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The Mexican Civil Aviation Authority has issued a new mandatory circular for all Remotely Piloted Aircraft Systems (RPAS) operations

E. (Ted) Tazewell Ellett

E. (Ted) Tazewell Ellett,

Washington, D.C.

Patrick R. Rizzi

Patrick R. Rizzi,

Washington, D.C.

Ramon Bravo Herrera

27 May 2015
On April 8, 2015, the DGAC issued a new mandatory circular CO AV-23/10 R2 that “establishes the requirements to operate RPAS” (the Circular) to be more in line with the regulatory regimes of other countries that have developed such regulations. The Circular supersedes and replaces the prior mandatory circular CO AV-23/10 R1. The Circular is applicable to :

  1. all individuals and entities that intend to operate or currently operate RPAS;
  2. all RPAS operating in Mexico, including those belonging to the Mexican government, except for those having a national security purpose; and
  3. all RPAS regardless place of manufacture or design.

Under the Circular, RPAS consist of a RPA and other items for its support, such as: (a) a control station; (b) a data link; (c) telemetry; and (d) navigation equipment, among others; provided, however, that a pilot on the ground must control the RPA. The methodology under the new Circular for classification of the RPAS is different from that previously used by the DGAC (e.g. micro RPAS are 2 kg. or less; light RPAS are more than 2 kg. up to 25 kg.; heavy RPAS are more than 25 kg). In addition, the RPAS operator should determine whether the RPAS is to be used for recreational or commercial use because the requirements and limitations (e.g., maximum flight altitude, speed limits, insurance policies, authorizations) for each of the RPAS classifications depend on their use/category and may vary depending on the purpose of the use. Likewise, there are some general limitations that apply to all three categories and use types, including the following limitations:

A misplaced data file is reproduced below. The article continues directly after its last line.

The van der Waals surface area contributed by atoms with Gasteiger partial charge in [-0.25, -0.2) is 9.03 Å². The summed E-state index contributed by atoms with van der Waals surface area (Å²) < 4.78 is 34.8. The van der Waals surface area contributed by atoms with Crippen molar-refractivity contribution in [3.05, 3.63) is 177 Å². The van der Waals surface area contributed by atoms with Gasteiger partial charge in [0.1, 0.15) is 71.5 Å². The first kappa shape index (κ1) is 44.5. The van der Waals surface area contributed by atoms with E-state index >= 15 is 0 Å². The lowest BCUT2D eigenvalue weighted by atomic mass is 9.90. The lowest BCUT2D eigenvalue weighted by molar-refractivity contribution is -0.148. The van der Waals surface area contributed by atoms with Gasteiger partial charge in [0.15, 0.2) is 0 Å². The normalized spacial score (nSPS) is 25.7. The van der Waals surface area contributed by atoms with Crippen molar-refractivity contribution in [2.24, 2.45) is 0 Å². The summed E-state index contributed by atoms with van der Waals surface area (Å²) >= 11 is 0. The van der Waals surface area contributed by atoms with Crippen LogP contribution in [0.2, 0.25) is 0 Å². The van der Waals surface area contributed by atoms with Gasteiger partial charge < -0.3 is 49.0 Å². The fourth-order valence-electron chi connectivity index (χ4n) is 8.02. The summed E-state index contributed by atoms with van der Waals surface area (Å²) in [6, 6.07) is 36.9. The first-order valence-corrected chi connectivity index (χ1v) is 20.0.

1. throwing or dropping objects from the RPA that may cause any damage or injury to persons is prohibited;
  2. operation of the RPA is limited to class G airspace only, unless certain exceptions such as prior coordination with the Air Traffic Services;
  3. the RPA must avoid prohibited, restricted, or dangerous areas established in the publication of aviation information, as well as those areas that from time to time could be restricted by the DGAC;
  4. at all times, the RPAS operator should maintain control of the RPA’s flight path;
  5. those who misuse or negligently use RPAS are subject to certain penalties; and
  6. the RPAS’ operation must be carried out only during daytime and in visual flight rules conditions, unless there is a special authorization by the DGAC for flights at nighttime or in Instrument flight rules conditions.

Any issues not addressed in the Circular must be resolved based upon criteria established by the DGAC. RPAS operators may seek to obtain an authorization from the DGAC for the operation of RPAS with characteristics different from those mentioned above, provided that such an operation would meet the safety levels provided by compliance with the limitations set forth in the Circular.

E. (Ted) Tazewell Ellett

E. (Ted) Tazewell Ellett,

Washington, D.C.

Patrick R. Rizzi

Patrick R. Rizzi,

Washington, D.C.

Ramon Bravo Herrera

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